As the Star Wars saga shows, beginnings are important. Where we come from matters and making anyone feel ashamed about how they got into this franchise is ridiculous. People of all ages discover Star Wars through so many channels. There’s an entire generation whose entry point was animation. The latest crop of fans was ushered into the fold through the sequel trilogy. To them, the stories of Ben, Rey, Finn and Poe ARE Star Wars. Decades from now, people will explain where they were in 2015. Because today’s young fans will grow up to shape Star Wars, and I can’t wait to see what they do with it.

Categories: Opinion

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2 replies »

  1. Terrific article, Dominic. Your TPM Love Letter, balcony and Clone War pieces were also enjoyable to read. You can thank Naboo News for directing me.

    It’s a pleasure to be living in a time where people are finally free to express what they’ve always loved, what they grew up with, without fear of being vilified as a heretic. There is still some progress to go, of course, but it’s been remarkable what’s occurred online over the past few years.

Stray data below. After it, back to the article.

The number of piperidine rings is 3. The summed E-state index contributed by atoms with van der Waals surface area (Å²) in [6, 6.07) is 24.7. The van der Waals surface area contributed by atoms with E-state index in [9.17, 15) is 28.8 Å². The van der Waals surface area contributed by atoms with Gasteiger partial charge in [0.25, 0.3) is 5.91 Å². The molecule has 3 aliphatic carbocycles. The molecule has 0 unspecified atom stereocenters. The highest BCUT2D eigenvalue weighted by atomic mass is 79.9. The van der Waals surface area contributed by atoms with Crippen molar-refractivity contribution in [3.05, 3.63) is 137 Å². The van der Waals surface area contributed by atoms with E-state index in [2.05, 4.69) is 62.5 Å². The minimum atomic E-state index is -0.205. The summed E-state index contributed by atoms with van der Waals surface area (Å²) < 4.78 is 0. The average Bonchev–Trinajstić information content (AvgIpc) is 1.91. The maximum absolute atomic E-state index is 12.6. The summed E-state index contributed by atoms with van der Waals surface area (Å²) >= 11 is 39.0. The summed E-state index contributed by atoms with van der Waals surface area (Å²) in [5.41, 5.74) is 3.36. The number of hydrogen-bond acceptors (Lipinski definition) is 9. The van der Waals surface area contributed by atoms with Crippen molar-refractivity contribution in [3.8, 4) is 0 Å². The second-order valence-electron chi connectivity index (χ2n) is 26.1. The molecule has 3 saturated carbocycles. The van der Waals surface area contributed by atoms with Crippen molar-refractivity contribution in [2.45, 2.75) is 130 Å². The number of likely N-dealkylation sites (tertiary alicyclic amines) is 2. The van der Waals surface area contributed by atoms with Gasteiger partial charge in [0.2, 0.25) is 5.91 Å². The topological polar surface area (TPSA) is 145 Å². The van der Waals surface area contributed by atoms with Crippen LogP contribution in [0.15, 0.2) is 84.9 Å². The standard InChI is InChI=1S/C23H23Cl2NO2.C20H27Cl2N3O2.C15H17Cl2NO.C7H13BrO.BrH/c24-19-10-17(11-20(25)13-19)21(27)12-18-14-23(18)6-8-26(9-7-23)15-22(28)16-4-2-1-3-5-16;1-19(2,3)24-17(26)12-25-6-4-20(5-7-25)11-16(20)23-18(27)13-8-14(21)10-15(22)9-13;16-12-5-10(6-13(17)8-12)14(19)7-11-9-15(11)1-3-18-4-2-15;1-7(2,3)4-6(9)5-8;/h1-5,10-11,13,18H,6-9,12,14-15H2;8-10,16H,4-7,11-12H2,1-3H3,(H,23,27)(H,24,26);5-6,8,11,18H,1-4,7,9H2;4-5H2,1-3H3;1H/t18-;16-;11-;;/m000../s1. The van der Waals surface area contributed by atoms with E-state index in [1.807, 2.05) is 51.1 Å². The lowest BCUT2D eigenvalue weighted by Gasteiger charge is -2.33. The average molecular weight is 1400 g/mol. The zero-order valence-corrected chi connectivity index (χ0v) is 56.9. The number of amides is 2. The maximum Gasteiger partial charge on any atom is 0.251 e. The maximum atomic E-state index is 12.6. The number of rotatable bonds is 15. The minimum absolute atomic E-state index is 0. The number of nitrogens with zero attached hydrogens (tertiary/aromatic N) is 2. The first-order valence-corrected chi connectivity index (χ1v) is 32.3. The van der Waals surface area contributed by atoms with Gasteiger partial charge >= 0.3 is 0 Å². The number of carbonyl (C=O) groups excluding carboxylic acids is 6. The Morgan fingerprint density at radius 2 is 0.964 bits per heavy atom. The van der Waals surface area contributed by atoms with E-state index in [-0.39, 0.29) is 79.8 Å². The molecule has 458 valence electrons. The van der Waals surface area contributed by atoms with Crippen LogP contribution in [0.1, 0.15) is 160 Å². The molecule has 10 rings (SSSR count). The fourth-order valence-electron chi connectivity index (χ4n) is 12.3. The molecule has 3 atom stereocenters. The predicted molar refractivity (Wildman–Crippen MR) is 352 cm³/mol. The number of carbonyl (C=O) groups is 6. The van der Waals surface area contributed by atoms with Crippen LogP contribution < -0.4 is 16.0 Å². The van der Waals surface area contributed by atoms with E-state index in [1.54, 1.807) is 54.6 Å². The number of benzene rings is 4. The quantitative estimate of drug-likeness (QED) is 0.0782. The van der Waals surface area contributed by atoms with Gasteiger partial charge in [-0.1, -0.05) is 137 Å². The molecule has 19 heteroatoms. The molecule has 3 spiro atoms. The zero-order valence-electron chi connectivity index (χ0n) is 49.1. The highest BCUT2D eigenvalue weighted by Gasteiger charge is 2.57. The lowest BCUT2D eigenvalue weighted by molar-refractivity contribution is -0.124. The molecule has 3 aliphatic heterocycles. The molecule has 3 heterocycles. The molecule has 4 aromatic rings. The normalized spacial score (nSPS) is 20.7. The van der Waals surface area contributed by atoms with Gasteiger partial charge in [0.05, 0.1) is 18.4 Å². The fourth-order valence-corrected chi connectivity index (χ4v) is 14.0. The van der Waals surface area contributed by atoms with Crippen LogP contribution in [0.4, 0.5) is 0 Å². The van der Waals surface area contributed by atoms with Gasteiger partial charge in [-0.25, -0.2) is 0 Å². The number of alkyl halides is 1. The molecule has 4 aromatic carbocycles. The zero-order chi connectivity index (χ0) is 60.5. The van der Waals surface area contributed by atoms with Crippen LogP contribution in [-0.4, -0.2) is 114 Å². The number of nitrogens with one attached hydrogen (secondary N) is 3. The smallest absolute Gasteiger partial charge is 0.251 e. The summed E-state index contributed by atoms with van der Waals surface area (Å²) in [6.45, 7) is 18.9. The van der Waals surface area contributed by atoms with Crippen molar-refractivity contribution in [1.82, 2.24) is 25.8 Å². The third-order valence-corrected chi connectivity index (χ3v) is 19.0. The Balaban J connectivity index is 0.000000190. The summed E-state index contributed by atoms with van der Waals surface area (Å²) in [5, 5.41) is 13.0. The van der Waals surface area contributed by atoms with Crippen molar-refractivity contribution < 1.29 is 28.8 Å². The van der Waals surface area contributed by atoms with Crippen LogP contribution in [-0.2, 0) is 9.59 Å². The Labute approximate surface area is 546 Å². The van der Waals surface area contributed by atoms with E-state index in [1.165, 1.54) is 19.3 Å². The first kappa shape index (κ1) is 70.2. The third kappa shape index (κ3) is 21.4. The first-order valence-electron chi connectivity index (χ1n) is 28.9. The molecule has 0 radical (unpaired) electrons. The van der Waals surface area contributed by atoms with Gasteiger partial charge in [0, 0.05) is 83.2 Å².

Whether ironic or not, the Darth Jar Jar theory in 2015 spawned a wave of repeat viewings and new outlooks on the prequels, even becoming a topical subject in interviews with the new sequel film’s cast and crew. And with the Ring Theory the PT was given an intellectual footing. Hayden Christensen’s return to last year’s Star Wars Celebration, and the rapturous applause he was given (by presumably hardcore fans) was also a big turning point. The appearance of YouTube videos (Hero Fans Productions, Smasher) which weave together the prequel lore with characters in the OT was also notable. Prequelmemes on Reddit may have started out as a joke, but one doesn’t endlessly share the same few screenshots or quotes from a film without it being a guilty pleasure.